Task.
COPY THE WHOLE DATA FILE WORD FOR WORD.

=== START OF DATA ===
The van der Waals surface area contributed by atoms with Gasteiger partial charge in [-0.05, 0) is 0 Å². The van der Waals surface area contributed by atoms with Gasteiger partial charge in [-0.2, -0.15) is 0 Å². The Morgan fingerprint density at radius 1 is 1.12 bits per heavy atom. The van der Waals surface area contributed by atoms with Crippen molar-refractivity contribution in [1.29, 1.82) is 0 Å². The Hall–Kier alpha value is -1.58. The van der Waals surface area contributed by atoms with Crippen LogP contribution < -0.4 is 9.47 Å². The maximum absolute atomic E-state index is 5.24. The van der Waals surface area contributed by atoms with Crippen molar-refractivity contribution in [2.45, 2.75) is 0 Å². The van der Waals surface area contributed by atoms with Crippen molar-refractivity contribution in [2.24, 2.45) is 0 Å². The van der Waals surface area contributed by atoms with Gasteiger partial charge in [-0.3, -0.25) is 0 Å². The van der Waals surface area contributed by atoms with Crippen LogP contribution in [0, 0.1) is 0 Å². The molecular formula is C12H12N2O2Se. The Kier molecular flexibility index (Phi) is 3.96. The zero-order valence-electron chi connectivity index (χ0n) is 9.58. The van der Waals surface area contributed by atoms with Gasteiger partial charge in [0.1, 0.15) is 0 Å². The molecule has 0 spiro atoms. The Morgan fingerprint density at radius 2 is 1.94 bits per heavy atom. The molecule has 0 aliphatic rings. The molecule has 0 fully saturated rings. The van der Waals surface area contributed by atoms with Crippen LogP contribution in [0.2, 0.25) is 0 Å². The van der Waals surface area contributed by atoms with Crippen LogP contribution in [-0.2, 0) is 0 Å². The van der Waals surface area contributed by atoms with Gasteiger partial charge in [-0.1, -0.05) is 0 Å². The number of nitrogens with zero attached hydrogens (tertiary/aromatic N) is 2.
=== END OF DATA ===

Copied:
The van der Waals surface area contributed by atoms with Gasteiger partial charge in [-0.05, 0) is 0 Å². The van der Waals surface area contributed by atoms with Gasteiger partial charge in [-0.2, -0.15) is 0 Å². The Morgan fingerprint density at radius 1 is 1.12 bits per heavy atom. The van der Waals surface area contributed by atoms with Crippen molar-refractivity contribution in [1.29, 1.82) is 0 Å². The Hall–Kier alpha value is -1.58. The van der Waals surface area contributed by atoms with Crippen LogP contribution < -0.4 is 9.47 Å². The maximum absolute atomic E-state index is 5.24. The van der Waals surface area contributed by atoms with Crippen molar-refractivity contribution in [2.45, 2.75) is 0 Å². The van der Waals surface area contributed by atoms with Crippen molar-refractivity contribution in [2.24, 2.45) is 0 Å². The van der Waals surface area contributed by atoms with Gasteiger partial charge in [-0.3, -0.25) is 0 Å². The van der Waals surface area contributed by atoms with Crippen LogP contribution in [0, 0.1) is 0 Å². The molecular formula is C12H12N2O2Se. The Kier molecular flexibility index (Phi) is 3.96. The zero-order valence-electron chi connectivity index (χ0n) is 9.58. The van der Waals surface area contributed by atoms with Gasteiger partial charge in [0.1, 0.15) is 0 Å². The molecule has 0 spiro atoms. The Morgan fingerprint density at radius 2 is 1.94 bits per heavy atom. The molecule has 0 aliphatic rings. The molecule has 0 fully saturated rings. The van der Waals surface area contributed by atoms with Crippen LogP contribution in [0.2, 0.25) is 0 Å². The van der Waals surface area contributed by atoms with Crippen LogP contribution in [-0.2, 0) is 0 Å². The van der Waals surface area contributed by atoms with Gasteiger partial charge in [-0.1, -0.05) is 0 Å². The number of nitrogens with zero attached hydrogens (tertiary/aromatic N) is 2.